News in brief: Brain iron overload point to therapeutic opportunities in MSA; People with MS miss out on NDIS support; RACP calls for urgent action on COVID-19 vaccination for people with disability

5 Oct 2021

Brain iron overload point to therapeutic opportunities in MSA

A study showing brain iron overload contributes to multiple system atrophy (MSA) has opened new pathways for therapeutic investigation.

The Australian-led study assessed age-related iron metabolism in different brain regions of transgenic and non-transgenic mice, and whether iron-lowering drugs could alleviate disease in the aged, transgenic group.

The transgenic (PLP-αsynuclein) mice — which over-expressed human wildtype α-synuclein in oligodendrocytes — accumulated iron and had perturbed iron-ferritin interactions in their substantia nigra (NS), putamen and cerebellum by 20 months old, the authors wrote in Neurobiology of Disease.

They also had reduced ceruloplasmin-bound copper in the substantia nigra and cerebellum, likely impairing ceruloplasmin’s ability to metabolise iron and triggering accumulation.

Deferiprone (1 mg/mL) and ceruloplasmin (5 mg/kg in saline) administered for two months in 12-month-old mice prevented motor performance decline and were associated with higher neuronal survival and reduced α-synuclein aggregate density in the SN, the authors reported.

“This is the first study to report brain iron accumulation in a mouse model of MSA,” they wrote.

Post-mortem studies have identified high levels of brain iron in MSA-affected patients, though iron’s role in disease progression and as a therapeutic target have yet to be determined.

“Our results indicate that elevated iron in MSA mice may result from ceruloplasmin dysfunction and provide evidence that targeting iron in MSA could be a viable therapeutic option,” the authors suggested.

Patients currently have no disease-modifying therapies and have an average prognosis of less than 10 years from diagnosis.


People with MS miss out on NDIS support

People with multiple sclerosis are not well supported by the National Disability Insurance Scheme (NDIS), new research suggests. A study involving 186 people with MS found that only 49% had an NDIS package approved, with the annual allowance ranging from $30, 318 for patients with mild disability, $38,361 for moderate disability and $115113 for severe disability.

Restricted mobility seemed to be the driving factor, and the package value correlated with EDSS steps, cognitive impairment and physical impact, but not psychological impact, according to the research led by Dr Jeannette Lechner-Scott, a neurologist at the University of Newcastle. The findings are published in Australian Health Review.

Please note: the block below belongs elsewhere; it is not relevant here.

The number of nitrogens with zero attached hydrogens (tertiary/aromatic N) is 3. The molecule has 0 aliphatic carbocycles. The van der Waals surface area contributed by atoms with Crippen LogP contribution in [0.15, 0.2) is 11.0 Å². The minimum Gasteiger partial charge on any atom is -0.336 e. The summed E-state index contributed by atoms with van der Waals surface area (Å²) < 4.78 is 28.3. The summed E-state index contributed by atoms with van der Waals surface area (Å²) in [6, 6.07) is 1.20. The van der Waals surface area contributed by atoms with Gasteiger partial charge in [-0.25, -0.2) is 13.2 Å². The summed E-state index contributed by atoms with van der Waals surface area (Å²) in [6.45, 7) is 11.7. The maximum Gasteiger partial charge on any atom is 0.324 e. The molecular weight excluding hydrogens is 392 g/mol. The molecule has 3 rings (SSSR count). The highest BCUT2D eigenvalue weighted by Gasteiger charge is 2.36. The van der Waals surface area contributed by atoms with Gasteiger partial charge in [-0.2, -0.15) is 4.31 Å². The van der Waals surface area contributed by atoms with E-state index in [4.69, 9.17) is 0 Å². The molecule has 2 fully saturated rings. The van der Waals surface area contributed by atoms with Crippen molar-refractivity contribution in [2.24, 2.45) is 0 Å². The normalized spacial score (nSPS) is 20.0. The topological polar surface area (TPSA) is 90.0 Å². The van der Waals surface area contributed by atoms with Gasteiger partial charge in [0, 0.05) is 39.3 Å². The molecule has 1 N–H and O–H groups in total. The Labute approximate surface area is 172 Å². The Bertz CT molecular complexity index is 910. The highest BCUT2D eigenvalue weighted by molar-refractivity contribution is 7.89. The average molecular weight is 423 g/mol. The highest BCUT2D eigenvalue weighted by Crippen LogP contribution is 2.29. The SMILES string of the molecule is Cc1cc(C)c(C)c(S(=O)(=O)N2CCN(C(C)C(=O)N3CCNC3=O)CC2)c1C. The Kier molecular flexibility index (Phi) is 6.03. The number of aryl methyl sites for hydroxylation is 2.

RACP calls for urgent action on COVID-19 vaccination for people with disability

The Royal Australasian College of Physicians (RACP) has serious concerns that people living with disability have not been prioritised for COVID-19 vaccinations, as states prepare to ease restriction in a matter of days.

The RACP has repeatedly raised concerns about the slow rollout of the COVID-19 vaccines to people with disability and the need to urgently prioritise this group. Disability care residents and staff were in the highest priority group for vaccination yet only 67% of residents and 59% disability screened workers are vaccinated.

People with disability are at increased risk of adverse outcomes if they are infected by COVID-19. A study in the UK reported that 58% of COVID-19 deaths were among people who had a disability, whilst another UK study found people with intellectual disability were eight times more likely to die of COVID-19 than the general population.

Dr Jacqueline Small, RACP President-elect and developmental paediatrician said: “The DRC report that people living with disability were deprioritised in the vaccine rollout is deeply concerning. We have had months to get this right. Now we are days away from states easing restrictions with less than half of NDIS participants aged 16 years and over fully vaccinated – that is really troubling.

“A coordinated connected response with inclusion of people with disability, local health districts, primary health networks and non-government organisations is needed urgently.”

report released by the national organisation Children and Young People with Disability Australia has shown that over 70% of respondents experienced difficulties in securing vaccinations.

The RACP said the federal government must publish data on the COVID-19 vaccine rollout for people with disability to enable a quick response at a local level where gaps in accessibility are identified. This must include regular, up-to-date disaggregated data on the vaccination numbers for all people with disability, as at present only NDIS participant data is available publicly. It must also include the rates of COVID-19 infection and death amongst all people with disability.

Already a member?

Login to keep reading.

OR
Email me a login link